A fundamental axiom of the Agile Manifesto is that “business people and developers must work together daily throughout the project.” The framers of the Agile Manifesto were all seasoned developers who understood how to structure these regular interactions with the client to produce software that met the clients’ requirements in the most efficient way possible, but these patterns of interaction – the descriptions of what happens in these daily collaborations – was left up to the various flavors of Agile to manage in their own unique ways. Over the years various Agile gurus tried to tried to document and describe the best practices used by the experts to manage these business and developer interactions in the most productive, efficient and productive ways possible. A variety of approaches have been developed in the Agile community including Dan North’s Behavior Driven Design (BDD), Gojko Adzic’s Specification to try and capture these best practices. ATDD synthesizes this work with the automation concepts from Ken beck’s Test Driven Development which are supported with open source tools like Gherkin and Cucumber. The course starts with a critical analysis the Agile processes with a focus on identifying the root causes of inefficiencies and the various types of problems that occur during an Agile development project. This is followed by an overview of the ATDD process and how it specifically targets the root causes of these problems. Students are then led on a detailed walkthrough of the ATDD process emphasizing its iterative nature, the development of high quality acceptance tests as a driver of collaborative work and how the four phases of the ATDD cycle – Discuss, Distill, Develop and Demo – integrate with the other practices and disciplines common to Agile development, such as TDD, model based design, and iterative development. Using a worked example and corresponding lab exercises, students work through the details of each of the phases, exploring the techniques and developing the artifacts appropriate at that point such examples with acceptance criteria and a domain specific language in the Discuss phase, executable acceptance tests in the Distill phase and derived component unit tests in the development phase. During the examples and the hands on lab exercises, the Gherkin specification language is used to create acceptance tests for automated execution. Students are taught how to use all of the language constructs and how to follow the best practices involved in writing Gherkin tests such as when and how to use scenario outlines, data tables, tags and other features. The course concludes with an examination of how the ATDD process integrates with various standard Agile process models and other current trends like microservices and devops. There is also a discussion of metrics that can be used to evaluate and improve an Agile team’s implementation of ATDD. All of the theory presented is reinforced with examples, real world case studies, hands-on exercises, and projects.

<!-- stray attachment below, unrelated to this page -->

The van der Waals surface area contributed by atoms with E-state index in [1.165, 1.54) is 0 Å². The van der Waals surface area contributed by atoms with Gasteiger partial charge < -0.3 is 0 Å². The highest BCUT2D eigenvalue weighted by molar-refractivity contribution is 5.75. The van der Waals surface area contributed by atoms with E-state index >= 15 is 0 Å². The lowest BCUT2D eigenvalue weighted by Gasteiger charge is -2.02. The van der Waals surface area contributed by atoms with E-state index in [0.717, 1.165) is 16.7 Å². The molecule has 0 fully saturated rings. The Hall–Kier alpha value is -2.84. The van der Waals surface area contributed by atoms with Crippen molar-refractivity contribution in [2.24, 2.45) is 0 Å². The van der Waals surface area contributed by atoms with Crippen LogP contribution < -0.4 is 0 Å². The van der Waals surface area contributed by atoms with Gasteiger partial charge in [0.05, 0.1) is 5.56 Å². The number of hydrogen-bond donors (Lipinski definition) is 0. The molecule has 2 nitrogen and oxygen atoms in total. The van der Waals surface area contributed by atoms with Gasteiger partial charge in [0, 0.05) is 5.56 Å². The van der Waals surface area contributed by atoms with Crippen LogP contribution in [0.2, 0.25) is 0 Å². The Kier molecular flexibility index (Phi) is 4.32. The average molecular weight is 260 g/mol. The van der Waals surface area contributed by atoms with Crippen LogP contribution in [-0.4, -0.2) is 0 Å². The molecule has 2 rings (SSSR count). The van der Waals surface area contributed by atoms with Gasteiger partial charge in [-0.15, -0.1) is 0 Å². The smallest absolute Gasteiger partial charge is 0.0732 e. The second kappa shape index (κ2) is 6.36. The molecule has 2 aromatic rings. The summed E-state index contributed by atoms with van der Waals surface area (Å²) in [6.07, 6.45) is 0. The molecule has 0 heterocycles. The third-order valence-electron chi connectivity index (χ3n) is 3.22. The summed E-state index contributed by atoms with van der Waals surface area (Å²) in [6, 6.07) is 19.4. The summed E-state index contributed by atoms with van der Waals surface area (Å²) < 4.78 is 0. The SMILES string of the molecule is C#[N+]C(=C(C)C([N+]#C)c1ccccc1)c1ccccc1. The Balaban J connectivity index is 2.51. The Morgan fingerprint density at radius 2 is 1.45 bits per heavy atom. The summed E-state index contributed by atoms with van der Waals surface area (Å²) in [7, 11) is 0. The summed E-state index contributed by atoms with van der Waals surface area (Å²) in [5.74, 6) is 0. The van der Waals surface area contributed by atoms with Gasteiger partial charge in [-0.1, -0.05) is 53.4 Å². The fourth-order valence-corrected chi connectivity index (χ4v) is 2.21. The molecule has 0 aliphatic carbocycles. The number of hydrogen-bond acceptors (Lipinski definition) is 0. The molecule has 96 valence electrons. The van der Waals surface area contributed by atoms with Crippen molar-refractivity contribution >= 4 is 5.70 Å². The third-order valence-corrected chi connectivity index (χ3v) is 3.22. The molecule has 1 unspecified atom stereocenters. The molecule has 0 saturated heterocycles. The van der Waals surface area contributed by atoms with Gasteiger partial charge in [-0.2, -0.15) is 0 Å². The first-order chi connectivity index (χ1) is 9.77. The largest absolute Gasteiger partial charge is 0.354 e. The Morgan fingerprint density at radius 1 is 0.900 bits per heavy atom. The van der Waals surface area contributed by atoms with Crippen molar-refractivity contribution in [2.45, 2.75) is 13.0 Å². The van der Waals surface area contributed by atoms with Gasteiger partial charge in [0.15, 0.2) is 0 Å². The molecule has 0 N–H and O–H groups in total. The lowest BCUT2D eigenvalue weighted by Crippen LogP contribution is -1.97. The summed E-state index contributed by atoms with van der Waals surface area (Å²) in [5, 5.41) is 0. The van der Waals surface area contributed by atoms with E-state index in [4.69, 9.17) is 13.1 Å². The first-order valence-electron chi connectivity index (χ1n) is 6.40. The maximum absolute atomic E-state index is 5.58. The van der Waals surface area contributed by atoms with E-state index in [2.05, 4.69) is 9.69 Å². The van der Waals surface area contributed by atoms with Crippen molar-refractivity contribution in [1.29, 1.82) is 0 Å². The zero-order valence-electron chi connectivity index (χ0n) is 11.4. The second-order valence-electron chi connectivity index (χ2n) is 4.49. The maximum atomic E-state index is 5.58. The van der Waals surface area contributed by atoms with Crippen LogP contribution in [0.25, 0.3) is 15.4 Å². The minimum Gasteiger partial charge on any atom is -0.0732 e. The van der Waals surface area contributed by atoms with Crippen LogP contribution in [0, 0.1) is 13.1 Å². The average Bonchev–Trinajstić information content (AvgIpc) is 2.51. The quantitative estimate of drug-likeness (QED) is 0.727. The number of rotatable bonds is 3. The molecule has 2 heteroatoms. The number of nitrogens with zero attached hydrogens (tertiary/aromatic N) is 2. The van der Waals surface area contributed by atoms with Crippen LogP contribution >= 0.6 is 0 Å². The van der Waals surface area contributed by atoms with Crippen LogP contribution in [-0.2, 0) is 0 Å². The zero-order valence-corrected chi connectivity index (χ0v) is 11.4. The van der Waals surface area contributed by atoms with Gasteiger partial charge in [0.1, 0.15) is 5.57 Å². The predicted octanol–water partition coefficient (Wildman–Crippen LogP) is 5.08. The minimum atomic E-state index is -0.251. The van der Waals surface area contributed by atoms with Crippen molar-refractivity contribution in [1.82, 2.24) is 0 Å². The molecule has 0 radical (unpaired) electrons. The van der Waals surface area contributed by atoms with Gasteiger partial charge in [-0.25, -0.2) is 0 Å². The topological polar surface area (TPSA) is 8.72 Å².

The course has no prerequisites other than a familiarity with Agile processes.
2 Days/Lecture & Lab
The course is appropriate anyone who is involved in or responsible for an Agile development project or process.